Arsenic contamination in the groundwater in India is not a result of arsenic coming from man-made ponds, says a new study. The study suggests instead that the contamination originates in sediments in aquifers.
Arsenic is a naturally occurring trace element that causes skin lesions, respiratory failure and cancer when present in high concentrations in drinking water.
Though no definitive arsenic source had been determined in the past, many geologists claimed that recent man-made ponds in the Bengal delta are a major contributor, as the heavy rainfall and erosion have created high amounts of organic material in the ponds.
Saugata Datta from Kansas State University and his colleague Karen Johannesson from Tulane University recently completed a study looking at the ponds and reached this conclusion after modelling the transport of the pond's organic matter through the meters of sand and clay to the aquifers below.
"Our study suggests that ponds are not contributing substantial amount of water or this old organic matter into the groundwaters in the shallow aquifer in this region," Datta said.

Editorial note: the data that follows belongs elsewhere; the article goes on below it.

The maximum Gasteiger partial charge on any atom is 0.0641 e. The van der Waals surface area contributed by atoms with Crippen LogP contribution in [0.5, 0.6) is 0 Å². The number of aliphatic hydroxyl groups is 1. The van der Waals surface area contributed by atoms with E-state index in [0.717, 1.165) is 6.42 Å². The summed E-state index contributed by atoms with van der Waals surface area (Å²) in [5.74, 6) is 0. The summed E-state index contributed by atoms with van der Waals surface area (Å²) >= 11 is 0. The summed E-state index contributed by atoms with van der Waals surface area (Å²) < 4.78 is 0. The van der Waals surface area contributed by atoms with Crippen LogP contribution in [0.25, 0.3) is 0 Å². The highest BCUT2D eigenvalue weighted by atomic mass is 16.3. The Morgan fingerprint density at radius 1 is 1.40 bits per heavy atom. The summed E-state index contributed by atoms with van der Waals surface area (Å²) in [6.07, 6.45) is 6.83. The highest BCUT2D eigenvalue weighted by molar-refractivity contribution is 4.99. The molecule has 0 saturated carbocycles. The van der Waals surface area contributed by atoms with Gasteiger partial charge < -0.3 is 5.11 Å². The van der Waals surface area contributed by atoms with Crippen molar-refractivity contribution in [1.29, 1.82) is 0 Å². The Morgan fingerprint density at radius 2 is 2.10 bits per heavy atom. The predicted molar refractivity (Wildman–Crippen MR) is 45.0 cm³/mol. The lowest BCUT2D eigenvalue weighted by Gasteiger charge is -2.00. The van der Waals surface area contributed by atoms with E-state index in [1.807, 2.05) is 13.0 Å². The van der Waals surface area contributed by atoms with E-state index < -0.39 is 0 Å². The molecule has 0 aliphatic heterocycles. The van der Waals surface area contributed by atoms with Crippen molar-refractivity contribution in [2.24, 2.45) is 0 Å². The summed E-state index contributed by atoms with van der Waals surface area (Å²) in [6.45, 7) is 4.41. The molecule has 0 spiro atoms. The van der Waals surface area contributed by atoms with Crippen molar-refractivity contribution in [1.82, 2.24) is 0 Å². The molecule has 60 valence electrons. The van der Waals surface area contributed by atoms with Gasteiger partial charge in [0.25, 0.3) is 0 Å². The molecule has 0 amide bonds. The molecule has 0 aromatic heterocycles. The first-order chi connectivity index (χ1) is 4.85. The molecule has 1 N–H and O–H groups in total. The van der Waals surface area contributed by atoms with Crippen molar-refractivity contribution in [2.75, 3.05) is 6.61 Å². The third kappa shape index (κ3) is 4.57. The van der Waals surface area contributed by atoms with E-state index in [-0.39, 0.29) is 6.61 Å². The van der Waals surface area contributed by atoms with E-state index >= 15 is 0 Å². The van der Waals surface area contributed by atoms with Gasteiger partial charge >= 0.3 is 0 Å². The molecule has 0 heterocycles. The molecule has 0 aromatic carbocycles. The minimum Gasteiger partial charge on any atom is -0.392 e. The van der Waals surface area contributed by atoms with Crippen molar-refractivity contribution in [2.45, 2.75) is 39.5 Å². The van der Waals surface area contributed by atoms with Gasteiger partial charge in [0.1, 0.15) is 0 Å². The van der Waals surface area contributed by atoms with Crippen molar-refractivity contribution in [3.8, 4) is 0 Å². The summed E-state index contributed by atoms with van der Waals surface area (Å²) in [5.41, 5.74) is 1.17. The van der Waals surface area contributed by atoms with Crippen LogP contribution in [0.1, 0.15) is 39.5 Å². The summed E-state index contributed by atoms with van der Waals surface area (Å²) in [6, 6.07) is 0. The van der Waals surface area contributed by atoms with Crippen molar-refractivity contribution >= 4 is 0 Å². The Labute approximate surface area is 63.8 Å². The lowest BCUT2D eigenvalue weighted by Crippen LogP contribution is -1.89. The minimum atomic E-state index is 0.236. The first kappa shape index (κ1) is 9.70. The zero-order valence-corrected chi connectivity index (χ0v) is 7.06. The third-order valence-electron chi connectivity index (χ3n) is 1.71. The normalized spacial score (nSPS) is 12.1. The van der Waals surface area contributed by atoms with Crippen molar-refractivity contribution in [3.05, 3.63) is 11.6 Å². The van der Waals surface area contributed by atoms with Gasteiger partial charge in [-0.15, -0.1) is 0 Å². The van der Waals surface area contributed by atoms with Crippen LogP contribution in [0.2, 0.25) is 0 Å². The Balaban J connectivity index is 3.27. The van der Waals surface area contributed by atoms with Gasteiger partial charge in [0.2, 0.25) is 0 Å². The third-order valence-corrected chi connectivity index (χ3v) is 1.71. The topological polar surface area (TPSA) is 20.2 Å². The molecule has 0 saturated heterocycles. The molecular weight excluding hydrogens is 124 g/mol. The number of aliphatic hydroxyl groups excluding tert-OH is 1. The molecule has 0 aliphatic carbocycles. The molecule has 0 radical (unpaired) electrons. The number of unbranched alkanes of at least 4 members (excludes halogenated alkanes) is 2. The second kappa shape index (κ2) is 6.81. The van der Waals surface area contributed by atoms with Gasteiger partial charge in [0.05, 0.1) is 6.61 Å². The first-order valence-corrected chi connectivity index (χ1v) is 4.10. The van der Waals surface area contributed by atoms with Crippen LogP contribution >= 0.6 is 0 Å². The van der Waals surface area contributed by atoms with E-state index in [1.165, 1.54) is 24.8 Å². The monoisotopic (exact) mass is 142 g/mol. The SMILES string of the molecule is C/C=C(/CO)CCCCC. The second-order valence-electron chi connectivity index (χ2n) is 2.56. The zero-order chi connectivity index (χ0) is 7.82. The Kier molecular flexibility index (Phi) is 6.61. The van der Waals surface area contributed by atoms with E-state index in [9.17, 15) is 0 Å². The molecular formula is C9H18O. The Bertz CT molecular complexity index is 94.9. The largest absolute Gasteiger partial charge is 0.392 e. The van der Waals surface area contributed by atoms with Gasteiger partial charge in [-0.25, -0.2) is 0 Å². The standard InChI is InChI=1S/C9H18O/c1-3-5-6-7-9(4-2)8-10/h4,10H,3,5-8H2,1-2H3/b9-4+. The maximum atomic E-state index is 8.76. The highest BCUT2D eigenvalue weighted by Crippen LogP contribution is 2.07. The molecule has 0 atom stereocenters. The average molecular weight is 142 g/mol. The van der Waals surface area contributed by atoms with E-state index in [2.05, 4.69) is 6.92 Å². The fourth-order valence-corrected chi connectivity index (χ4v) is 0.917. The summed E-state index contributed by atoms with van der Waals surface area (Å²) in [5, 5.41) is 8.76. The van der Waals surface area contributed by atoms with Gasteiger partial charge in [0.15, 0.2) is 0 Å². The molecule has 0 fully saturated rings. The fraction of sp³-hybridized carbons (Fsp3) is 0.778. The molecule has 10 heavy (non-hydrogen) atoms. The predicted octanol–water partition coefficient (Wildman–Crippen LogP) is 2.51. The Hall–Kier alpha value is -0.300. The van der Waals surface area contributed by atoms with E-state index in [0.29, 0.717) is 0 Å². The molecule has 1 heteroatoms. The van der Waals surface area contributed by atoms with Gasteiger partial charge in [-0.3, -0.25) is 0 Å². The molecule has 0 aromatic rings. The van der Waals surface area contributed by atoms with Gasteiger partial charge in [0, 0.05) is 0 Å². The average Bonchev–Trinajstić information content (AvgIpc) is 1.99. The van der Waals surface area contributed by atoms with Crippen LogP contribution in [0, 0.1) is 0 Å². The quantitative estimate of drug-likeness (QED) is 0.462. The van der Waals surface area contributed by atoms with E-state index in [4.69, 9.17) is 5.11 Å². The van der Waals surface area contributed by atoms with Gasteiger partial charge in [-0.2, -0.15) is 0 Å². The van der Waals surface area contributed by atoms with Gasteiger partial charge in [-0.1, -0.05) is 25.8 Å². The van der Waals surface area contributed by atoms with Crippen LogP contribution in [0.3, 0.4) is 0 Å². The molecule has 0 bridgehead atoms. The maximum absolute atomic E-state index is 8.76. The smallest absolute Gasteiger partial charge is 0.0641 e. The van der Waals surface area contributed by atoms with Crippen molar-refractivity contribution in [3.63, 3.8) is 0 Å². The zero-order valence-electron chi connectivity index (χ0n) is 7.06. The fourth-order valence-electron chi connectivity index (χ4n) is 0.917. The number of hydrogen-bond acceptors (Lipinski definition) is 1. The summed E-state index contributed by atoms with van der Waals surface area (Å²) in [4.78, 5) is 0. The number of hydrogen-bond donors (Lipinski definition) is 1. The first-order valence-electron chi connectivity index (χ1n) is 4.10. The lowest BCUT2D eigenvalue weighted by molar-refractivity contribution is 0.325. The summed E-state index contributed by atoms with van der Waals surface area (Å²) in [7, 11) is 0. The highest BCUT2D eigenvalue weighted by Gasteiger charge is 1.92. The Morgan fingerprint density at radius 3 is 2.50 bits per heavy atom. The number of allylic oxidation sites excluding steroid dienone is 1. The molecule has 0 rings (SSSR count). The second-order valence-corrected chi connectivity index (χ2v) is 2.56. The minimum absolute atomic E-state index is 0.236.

"These very high arsenic levels are actually coming from something else, possibly from within the organic matter contained in these Holocene sedimentary basins.
Due to the organic matter's highly reactive nature to minerals like arsenic, the researchers found that this organic matter actually serves as a retardant and causes minerals to absorb more slowly into the aquifer sediments.
"Characteristically the organic matter is very sticky and likes to glom onto mineral surfaces," Datta said.
"So it takes much longer for the organic matter to move the same distance along a groundwater flow path than it does through just the water itself," he added.
The study has been published in Geophysical Research Letters and also appeared in the journal Nature.